For Professor Wanda J. Orlikowski, the intense workshop she helps facilitate during MIT Sloan's Innovation Period (SIP) is “all about learning.”
For the 50 or so participants who take part in the Bosnian Peacekeeping Force simulation, it is also about performance under stress, and how one can work within a team structure under the harshest of circumstances — all while developing the leader within.
“We really go into great detail and great depth,” says Orlikowski, the Eaton-Peabody Professor of Communication Sciences at MIT and Professor of Information Technologies and Organization Studies at MIT Sloan School. “It's an immersion experience ... and it's very realistic, complex, uncertain, and fast changing, where students are working with multiple stakeholders. It is one thing to learn the concepts and do some practice, but here they actually have to enact. They are the NATO forces; they have to go out and negotiate É and they realize that if they don't do a good job, people end up suffering. It gets very real for them.”
Set in the 1990s during the Balkan conflict, Orlikowski says this highly realistic, real-time simulation “assigns some participants to be NATO forces charged with conducting an international refugee rescue mission in a hostile environment.” There are competing groups with competing interests — military forces, nongovernmental relief workers, and intergovernmental agencies — yet all must work together within a six-hour time frame to formulate a plan, mobilize action, and rescue those in danger.
“We have had groups before that have gotten very angry,” said Orlikowski, “but then we debrief for three hours ... and we talk about what were the consequences of getting so angry and how do they cope with very stressful situations.”
For Orlikowski, such simulations are par for the course as part of MIT Sloan's mission to help build better leaders for an increasingly complex and global society. To this end, Orlikowski was one of the key players in the establishment of MIT's Leadership Center in 2005— led by Professor Deborah Ancona — as well as the Four Capabilities Leadership Model, developed in 2002 along with Professors Ancona, Tom Malone and Senior Lecturer Peter Senge as “a powerful tool for understanding and integrating the four critical components of leadership: sensemaking, relating, visioning and inventing.”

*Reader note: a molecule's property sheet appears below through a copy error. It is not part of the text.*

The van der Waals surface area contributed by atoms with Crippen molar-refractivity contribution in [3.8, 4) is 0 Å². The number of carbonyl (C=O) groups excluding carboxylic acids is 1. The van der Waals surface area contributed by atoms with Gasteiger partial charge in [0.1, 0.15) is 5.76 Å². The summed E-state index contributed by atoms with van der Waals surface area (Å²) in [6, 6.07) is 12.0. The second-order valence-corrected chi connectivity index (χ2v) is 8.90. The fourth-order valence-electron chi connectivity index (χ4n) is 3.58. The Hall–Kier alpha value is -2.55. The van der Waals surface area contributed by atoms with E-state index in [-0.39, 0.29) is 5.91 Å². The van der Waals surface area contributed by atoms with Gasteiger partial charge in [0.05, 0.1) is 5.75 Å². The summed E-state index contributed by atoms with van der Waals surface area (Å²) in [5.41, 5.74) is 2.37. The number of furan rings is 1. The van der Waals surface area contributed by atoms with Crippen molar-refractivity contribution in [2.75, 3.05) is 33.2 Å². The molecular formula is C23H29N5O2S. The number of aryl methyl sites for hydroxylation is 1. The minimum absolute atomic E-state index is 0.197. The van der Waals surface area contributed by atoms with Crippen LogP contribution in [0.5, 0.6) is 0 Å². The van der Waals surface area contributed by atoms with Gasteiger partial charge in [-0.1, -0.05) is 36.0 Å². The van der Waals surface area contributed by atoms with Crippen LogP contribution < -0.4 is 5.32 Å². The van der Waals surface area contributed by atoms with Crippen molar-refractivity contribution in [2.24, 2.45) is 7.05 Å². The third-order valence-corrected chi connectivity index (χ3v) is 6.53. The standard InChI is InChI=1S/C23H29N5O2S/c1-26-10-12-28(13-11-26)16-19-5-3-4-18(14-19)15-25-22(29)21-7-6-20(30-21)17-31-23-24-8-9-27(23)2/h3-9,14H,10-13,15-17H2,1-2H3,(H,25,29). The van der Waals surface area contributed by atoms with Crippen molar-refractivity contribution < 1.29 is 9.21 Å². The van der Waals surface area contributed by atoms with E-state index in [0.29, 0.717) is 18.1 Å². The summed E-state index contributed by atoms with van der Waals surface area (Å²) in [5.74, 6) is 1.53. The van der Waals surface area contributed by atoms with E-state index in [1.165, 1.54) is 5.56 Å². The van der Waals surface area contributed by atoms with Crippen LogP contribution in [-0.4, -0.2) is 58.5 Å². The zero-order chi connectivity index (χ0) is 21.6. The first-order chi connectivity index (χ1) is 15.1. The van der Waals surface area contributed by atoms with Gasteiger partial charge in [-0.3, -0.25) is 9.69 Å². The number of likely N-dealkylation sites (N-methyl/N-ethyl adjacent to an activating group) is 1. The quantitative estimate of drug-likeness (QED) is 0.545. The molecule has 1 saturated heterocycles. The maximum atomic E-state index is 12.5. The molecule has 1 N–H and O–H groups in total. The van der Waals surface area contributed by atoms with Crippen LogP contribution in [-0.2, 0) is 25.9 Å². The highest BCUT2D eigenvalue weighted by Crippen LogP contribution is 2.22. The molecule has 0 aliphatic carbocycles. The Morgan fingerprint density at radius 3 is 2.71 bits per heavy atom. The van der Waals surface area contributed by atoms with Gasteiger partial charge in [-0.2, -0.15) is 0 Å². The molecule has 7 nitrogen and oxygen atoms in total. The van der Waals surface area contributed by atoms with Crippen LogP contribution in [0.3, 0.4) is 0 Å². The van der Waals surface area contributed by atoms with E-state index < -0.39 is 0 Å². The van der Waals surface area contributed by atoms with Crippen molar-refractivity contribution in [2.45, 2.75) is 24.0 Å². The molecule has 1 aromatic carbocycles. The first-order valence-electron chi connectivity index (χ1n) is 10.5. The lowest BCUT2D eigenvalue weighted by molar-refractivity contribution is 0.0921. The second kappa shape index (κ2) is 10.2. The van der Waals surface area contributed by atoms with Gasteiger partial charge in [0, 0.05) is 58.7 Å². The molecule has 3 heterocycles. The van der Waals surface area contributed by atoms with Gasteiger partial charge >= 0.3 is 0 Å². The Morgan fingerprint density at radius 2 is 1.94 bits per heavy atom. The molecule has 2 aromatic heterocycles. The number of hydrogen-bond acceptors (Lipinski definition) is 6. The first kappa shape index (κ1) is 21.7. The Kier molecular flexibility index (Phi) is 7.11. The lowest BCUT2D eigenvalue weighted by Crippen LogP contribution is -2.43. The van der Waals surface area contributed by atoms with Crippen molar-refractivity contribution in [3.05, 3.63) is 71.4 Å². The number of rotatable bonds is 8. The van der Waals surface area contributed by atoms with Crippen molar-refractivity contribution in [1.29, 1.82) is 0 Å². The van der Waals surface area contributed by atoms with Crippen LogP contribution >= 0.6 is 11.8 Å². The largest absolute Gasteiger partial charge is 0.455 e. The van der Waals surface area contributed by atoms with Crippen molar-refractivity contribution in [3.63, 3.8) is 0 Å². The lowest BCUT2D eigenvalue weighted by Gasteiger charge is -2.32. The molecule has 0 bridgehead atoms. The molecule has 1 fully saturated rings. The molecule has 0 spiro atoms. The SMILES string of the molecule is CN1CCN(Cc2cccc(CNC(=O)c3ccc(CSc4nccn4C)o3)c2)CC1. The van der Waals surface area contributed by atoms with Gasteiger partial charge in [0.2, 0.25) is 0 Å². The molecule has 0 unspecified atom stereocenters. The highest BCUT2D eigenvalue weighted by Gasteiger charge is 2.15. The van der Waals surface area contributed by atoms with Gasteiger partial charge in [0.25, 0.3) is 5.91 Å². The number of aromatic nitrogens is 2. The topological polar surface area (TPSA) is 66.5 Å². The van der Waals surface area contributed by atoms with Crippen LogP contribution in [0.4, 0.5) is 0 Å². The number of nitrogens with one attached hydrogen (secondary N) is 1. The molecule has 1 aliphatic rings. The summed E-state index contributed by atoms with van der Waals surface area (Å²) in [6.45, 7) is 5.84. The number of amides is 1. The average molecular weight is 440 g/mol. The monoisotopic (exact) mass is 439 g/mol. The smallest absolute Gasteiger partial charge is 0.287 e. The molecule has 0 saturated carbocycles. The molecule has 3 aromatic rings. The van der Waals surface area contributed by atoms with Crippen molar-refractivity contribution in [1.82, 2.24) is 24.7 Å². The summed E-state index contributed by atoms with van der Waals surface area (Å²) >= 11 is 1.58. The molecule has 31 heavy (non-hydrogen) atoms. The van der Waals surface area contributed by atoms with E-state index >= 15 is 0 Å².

“Teaching leadership is very difficult, and there is a debate of whether such a thing can be taught,” says Orlikowski, “We talked about what might be an effective program not just to teach leadership, but to create programs for students to learn leadership ... so we moved to an understanding of leadership not so much as a clear-cut domain knowledge, but to a set of capabilities that students can develop.”
After the three-day SIP simulation, Orlikowski says students are told that this is just the beginning of their ongoing development as leaders.
“We believe that everybody has the potential to develop leadership qualities,” she says. “We're all different, we all have different personalities, and we're all born with a set of dispositions, but then it's what we do with those that ultimately makes a difference. ... I'm very much of the persuasion of it is what people do with what they get that shapes them as leaders.”